• Water: 73.2 g
  • Protein: 2 g
  • Fat: 14.7 g
  • Carbohydrates: 8.53 g
  • Fiber: 6.7 g
  • Calcium: 12 mg
  • Magnesium: 29 mg
  • Phosphorous: 52 mg
  • Sodium: 7 mg
  • Vitamin C: 10 mg
  • Fluoride: 7 mcg
  • Folate: 81 mcg
  • Choline: 14.2 mg
  • Vitamin A: 146 IU
  • Lutein and zeaxanthin: 271 mcg
  • Vitamin E: 2.07 g
  • Vitamin K: 21 mcg

Besides having numerous essential nutrients, avocados have also been associated with many health benefits, particularly for people with diabetes. Let's explore some of these benefits in detail.

Health Benefits Of Avocados

Blood Glucose Management

Avocados are low in carbohydrates and will not raise your blood sugar levels. A recent study evaluated the effects of incorporating half an avocado into the regular lunch of healthy, overweight adults. The study revealed that avocados did not cause significant fluctuations in blood sugar levels.

One of the reasons avocados are considered a suitable option for individuals with diabetes is their low carbohydrate content coupled with their high fiber content. While many other foods rich in fiber foods may still spike blood sugar levels, avocados, with their unique nutritional composition, offer a more favorable choice for diabetes management.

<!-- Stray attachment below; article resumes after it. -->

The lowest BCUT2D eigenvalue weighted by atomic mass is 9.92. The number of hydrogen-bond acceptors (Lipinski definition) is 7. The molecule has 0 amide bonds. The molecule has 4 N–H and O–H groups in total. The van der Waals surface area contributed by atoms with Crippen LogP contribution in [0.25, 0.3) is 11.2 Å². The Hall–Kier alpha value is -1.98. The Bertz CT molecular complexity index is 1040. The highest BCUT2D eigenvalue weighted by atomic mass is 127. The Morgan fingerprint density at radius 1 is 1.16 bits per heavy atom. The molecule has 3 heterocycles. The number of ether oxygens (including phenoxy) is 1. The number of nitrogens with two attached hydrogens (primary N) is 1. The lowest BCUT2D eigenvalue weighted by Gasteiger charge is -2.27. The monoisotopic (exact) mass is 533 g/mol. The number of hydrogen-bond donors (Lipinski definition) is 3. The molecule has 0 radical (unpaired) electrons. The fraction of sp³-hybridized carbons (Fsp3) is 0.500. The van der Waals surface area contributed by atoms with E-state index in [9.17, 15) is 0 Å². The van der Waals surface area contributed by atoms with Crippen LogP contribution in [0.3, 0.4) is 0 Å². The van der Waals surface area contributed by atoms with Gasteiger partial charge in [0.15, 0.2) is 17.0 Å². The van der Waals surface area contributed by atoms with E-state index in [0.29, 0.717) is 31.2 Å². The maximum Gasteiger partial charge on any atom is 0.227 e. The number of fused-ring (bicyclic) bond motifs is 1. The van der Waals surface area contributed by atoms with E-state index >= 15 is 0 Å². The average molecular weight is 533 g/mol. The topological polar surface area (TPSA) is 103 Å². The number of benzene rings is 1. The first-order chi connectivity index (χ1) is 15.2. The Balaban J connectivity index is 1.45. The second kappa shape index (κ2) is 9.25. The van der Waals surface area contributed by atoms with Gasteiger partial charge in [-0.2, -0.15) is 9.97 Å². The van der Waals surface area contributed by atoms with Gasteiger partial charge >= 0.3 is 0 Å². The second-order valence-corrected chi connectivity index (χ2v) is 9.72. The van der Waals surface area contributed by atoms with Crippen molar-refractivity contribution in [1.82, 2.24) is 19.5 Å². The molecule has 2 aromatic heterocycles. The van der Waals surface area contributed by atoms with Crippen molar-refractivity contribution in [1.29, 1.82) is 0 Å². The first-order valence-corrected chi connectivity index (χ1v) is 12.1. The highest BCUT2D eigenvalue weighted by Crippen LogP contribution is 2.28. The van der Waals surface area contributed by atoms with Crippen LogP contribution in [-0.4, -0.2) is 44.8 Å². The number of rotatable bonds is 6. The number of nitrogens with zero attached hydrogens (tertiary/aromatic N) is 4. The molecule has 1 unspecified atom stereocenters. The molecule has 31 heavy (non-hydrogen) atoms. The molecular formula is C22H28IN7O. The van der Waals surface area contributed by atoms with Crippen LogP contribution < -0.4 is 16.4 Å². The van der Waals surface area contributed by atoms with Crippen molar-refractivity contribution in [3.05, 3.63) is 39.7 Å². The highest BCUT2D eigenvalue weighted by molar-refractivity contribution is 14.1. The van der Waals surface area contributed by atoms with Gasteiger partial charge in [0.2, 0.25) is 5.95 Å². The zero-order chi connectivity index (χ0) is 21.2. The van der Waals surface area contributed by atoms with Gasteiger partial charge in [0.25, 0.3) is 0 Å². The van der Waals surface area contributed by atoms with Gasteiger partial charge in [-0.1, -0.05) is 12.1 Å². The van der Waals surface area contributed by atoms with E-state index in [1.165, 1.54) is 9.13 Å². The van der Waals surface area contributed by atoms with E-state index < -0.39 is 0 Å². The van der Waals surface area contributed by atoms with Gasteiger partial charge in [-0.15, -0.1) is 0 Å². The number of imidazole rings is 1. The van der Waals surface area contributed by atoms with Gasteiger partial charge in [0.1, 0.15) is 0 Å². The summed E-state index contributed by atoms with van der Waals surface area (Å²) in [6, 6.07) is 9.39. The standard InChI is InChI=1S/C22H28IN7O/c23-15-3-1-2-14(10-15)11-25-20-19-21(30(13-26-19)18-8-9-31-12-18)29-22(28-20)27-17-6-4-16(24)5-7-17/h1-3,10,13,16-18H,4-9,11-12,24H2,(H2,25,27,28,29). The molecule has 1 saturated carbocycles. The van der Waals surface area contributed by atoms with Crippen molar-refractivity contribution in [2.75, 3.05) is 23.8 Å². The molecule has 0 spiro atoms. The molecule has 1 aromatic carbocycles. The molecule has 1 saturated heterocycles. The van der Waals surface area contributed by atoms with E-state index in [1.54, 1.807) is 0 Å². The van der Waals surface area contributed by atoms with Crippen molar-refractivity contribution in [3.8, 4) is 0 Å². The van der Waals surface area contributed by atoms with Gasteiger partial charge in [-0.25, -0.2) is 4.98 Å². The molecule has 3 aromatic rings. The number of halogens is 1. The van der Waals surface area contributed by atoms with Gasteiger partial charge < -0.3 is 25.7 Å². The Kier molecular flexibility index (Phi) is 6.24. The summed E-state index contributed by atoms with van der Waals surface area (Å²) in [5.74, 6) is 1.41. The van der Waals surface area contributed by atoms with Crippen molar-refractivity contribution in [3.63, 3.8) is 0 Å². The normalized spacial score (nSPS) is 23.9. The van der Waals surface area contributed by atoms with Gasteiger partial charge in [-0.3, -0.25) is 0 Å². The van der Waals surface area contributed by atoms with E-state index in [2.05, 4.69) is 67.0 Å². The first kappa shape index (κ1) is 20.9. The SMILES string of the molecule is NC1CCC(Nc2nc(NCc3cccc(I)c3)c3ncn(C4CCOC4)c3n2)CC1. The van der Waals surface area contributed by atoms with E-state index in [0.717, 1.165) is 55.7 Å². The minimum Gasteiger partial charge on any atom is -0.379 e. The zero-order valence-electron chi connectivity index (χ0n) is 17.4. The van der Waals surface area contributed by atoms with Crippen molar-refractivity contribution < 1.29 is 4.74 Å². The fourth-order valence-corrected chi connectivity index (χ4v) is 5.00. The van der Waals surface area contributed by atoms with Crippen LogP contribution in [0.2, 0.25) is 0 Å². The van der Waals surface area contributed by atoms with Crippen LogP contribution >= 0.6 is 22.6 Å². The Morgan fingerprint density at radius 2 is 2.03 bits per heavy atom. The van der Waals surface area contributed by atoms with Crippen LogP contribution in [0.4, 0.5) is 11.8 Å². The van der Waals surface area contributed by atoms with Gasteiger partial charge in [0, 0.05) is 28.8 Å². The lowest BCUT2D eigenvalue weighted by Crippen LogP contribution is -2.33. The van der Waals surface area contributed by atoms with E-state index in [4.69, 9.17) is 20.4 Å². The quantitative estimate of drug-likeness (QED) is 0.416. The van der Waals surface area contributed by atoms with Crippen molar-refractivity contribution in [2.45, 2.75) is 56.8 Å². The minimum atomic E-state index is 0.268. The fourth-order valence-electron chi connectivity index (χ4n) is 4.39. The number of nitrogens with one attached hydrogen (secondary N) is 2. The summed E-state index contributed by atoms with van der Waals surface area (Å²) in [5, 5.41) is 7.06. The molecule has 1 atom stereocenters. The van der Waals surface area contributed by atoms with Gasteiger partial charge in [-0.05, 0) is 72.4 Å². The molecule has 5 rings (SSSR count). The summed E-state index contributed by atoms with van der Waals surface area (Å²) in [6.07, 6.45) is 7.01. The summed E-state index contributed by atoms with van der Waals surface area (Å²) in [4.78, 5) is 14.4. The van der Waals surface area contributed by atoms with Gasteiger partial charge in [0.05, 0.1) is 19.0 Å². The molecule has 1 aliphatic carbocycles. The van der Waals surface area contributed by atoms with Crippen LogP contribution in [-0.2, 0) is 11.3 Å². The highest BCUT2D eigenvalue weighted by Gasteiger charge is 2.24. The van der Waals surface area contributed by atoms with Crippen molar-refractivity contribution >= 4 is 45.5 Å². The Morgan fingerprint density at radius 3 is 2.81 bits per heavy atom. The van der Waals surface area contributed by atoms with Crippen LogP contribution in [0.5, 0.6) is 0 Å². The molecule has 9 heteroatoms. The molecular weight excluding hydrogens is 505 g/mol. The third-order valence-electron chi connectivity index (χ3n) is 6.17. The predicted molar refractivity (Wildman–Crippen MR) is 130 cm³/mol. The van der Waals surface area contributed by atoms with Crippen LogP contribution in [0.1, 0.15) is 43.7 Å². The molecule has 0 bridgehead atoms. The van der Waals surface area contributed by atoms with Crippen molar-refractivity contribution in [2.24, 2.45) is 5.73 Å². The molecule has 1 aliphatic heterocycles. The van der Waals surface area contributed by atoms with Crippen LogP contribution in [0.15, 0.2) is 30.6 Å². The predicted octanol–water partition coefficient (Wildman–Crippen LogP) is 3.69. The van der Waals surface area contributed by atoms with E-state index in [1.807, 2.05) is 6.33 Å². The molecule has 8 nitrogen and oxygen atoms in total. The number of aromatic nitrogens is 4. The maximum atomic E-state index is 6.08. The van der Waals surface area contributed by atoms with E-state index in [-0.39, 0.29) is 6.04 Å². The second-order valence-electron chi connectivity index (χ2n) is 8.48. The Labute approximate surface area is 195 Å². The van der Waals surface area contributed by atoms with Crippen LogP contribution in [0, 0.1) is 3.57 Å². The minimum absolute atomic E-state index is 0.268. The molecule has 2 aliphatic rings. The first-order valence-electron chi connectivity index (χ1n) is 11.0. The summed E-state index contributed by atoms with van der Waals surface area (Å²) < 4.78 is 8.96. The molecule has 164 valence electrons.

In a 2012 review published in the Journal of the American Board of Family Medicine, the analysis of 15 studies involving fiber supplements for individuals with type 2 diabetes revealed reductions in fasting blood sugar levels and A1c levels. Hence, avocados, being a fiber-rich food, when included in a healthy diet, exercise, and a comprehensive diabetes management plan, may help control blood sugar and A1c levels and reduce the chances of diabetes complications.

Better Weight Management

An increased BMI (Body Mass Index) elevates the risk of insulin resistance and type-2 diabetes. Moreover, achieving healthy weight loss contributes to regulating blood pressure.